Question: For those who have been paying attention this past week, what is this a picture of?
Answer: Now that is a Nemo fish! I know because it has the three white stripes!
[Soundeffect]: Buzzzz! Wrong. Actually, the Maldive species ‘Amphiprion clarkii’ has three white stripes when they are young, but as they mature they turn a dark-brown/blackish colour.
Whatever you want to call them, one of the best places to see Anemonefish is Four Seasons Landaa Giravaru. Not just Anemonefish in general, but specifically the babies as their Marine Discovery Center has a breeding research project underway. One downside to the popularity of the Disney film is the popularity of capturing ‘Nemo’ fish for fish tanks. Landaa hopes to be able to improve breeding knowledge to both stock the ocean and to provide an alternative source of supply for fish tanks so they won’t be hunted from the reefs.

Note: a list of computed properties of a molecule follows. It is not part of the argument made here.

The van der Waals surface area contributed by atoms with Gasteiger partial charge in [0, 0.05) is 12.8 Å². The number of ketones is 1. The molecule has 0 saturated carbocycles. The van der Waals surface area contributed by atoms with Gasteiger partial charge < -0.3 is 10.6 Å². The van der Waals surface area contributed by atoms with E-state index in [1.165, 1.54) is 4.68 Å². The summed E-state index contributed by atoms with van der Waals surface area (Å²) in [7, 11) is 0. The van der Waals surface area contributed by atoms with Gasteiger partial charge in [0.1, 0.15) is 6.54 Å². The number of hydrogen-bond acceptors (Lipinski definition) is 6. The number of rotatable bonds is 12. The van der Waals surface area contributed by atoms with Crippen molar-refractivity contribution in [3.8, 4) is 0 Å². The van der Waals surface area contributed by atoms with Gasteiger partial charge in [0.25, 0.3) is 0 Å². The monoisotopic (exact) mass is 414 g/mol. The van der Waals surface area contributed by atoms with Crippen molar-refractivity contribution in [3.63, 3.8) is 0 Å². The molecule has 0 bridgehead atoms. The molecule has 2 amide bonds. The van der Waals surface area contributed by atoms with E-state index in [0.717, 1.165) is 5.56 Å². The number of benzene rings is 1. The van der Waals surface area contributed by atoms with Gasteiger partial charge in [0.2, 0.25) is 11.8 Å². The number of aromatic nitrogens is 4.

If you thought that Anemonefish were cute, the babies are all more the cuter. I couldn’t get my wife out of the Center she was so entranced watching them dart in and out of their host anemones in an incessant tease of pseudo-hide-and-seek. And not just the anemonefish, but the anemones themselves provided a bit of action. You could see them in all different positions all over the tanks. Resident marine biologist Harry Masefield (see photo below) explained that the anemones were quite active and often tried to escape from the tanks by crawling out the top and so they had to devise all sorts of guards. With their swaying tendril-like arms they seem more like colourful vegetation than the quite animated animals that they are.